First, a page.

Magnificent 360-degree views of New York from the 86th- and 102nd-floor observatories. At night, the building’s top-tier LED lights commemorate holidays and noteworthy events. An interactive, multimedia sustainability exhibit on the second floor describes the building’s energy retrofit program. Audio tours available in nine languages.
Hours: Daily 8 am-2 am (last elevator ascends 1:15 am)
Main deck (86th floor) admission: $42 adults, $40 seniors (62+), $36 children 6-12, age 5 and under free
This immersive entertainment experience and live escape game center features several curated rooms, including Alien Attack, Manhattan Mayhem and Prohibition Pandemonium. Participants have 60 minutes to complete a game using clues, passwords and missing puzzle pieces, as well as teamwork and communication skills.
Daily (times vary).
$29+tax per person. Advance reservations required through website.
This fire-safety learning center combines education with entertainment as groups explore a fire engine and equipment before a New York firefighter leads them through a simulated fire scene.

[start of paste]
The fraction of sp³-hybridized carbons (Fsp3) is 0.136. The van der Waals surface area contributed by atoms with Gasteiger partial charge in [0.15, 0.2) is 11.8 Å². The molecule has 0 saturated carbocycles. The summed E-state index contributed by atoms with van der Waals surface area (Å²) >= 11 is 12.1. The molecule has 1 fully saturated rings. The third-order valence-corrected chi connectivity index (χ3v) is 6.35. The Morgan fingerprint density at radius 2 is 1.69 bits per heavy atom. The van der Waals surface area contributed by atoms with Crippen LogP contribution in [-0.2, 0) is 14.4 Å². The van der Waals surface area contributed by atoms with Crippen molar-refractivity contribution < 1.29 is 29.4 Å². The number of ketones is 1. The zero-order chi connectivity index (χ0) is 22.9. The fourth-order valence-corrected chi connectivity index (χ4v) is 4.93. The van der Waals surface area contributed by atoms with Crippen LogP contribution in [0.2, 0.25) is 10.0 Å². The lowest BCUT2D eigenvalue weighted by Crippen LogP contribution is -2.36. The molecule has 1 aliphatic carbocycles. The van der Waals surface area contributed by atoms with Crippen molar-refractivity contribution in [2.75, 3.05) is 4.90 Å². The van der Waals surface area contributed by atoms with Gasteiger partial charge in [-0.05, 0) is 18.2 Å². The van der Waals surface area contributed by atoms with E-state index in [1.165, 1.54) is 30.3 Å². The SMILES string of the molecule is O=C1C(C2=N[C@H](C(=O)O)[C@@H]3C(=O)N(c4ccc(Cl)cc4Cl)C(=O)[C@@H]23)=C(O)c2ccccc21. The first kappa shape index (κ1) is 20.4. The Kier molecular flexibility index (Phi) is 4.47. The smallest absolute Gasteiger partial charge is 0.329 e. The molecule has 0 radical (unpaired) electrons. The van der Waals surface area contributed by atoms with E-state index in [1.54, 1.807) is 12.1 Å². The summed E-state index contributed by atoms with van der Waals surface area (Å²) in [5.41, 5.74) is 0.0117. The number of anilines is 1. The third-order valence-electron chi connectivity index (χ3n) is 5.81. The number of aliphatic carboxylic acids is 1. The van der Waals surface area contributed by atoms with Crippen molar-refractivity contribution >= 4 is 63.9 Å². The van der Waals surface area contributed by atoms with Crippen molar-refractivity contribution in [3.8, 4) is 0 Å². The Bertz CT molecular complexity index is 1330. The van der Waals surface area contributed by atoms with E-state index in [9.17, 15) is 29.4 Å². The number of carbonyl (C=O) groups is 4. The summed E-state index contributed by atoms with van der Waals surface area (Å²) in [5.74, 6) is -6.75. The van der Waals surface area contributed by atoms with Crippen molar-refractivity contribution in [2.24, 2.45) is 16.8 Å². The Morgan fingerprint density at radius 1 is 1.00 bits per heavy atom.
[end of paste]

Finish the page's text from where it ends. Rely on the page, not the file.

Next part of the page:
M-Sa 9 am-7 pm, Su 11 am-5 pm
General admission: Free
Fire Safety Presentation: $6 adults & children, $2 seniors (60+)
This landmark structure, a former customs house, is on the site of the nation’s first capitol, where the Bill of Rights was adopted and George Washington took his presidential oath in 1789. Today, it contains artifacts from Colonial and early Federal New York.
Hours: M-F 9 am-5 pm
Originally opened in 1915, this coliseum-style venue hosted the U.S. Open tennis tourney annually from 1924 to 1977, as well as visits from The Beatles, Barbra Streisand and other music greats, before shuttering in 1978. Renovated and reopened for live music in 2013, the 14.000-plus capacity open-air is now a premium NYC music venue.
The memorial to President Franklin D. Roosevelt on his namesake island in the East River was realized by architect Louis I. Kahn and inspired by Roosevelt’s famous 1941 “Four Freedoms” speech, which impacted the nation and continues to resonate. In that speech, FDR defined " four essential human freedoms. The first is freedom of speech and expression—everywhere in the world. The second is freedom of every person to worship God in his own way—everywhere in the world. The third is freedom from want everywhere in the world.
Once the gathering place for 18th-century American revolutionary leaders and where Gen. George Washington bade farewell to his officers in 1783, the building now functions as a museum of Early American history and culture.
Hours: M-F noon-5 pm, Sa-Su 11 am-5 pm Closed New Year’s Day, Thanksgiving Day and Christmas Day
Admission: $7 adults, $4 seniors (65+)/students/children 6-18, age 5 and under free.